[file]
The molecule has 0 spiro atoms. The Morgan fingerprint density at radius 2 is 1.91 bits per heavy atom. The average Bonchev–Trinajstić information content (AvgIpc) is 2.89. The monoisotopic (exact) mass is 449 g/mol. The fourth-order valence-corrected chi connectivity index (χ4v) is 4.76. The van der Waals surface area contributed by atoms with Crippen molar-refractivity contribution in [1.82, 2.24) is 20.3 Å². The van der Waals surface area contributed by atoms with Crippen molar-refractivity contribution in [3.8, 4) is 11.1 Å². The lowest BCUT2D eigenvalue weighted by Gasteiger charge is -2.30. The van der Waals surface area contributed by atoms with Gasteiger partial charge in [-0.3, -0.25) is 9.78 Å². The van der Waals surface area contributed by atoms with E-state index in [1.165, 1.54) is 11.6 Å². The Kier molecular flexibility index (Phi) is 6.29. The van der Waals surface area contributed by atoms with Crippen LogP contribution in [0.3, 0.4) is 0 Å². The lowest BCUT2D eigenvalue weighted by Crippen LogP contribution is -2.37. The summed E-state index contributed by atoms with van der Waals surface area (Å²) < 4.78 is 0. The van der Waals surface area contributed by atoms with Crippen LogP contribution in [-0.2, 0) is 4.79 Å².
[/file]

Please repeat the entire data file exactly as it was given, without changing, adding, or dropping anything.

The molecule has 0 spiro atoms. The Morgan fingerprint density at radius 2 is 1.91 bits per heavy atom. The average Bonchev–Trinajstić information content (AvgIpc) is 2.89. The monoisotopic (exact) mass is 449 g/mol. The fourth-order valence-corrected chi connectivity index (χ4v) is 4.76. The van der Waals surface area contributed by atoms with Crippen molar-refractivity contribution in [1.82, 2.24) is 20.3 Å². The van der Waals surface area contributed by atoms with Crippen molar-refractivity contribution in [3.8, 4) is 11.1 Å². The lowest BCUT2D eigenvalue weighted by Gasteiger charge is -2.30. The van der Waals surface area contributed by atoms with Gasteiger partial charge in [-0.3, -0.25) is 9.78 Å². The van der Waals surface area contributed by atoms with E-state index in [1.165, 1.54) is 11.6 Å². The Kier molecular flexibility index (Phi) is 6.29. The van der Waals surface area contributed by atoms with Crippen LogP contribution in [0.3, 0.4) is 0 Å². The lowest BCUT2D eigenvalue weighted by Crippen LogP contribution is -2.37. The summed E-state index contributed by atoms with van der Waals surface area (Å²) < 4.78 is 0. The van der Waals surface area contributed by atoms with Crippen LogP contribution in [-0.2, 0) is 4.79 Å².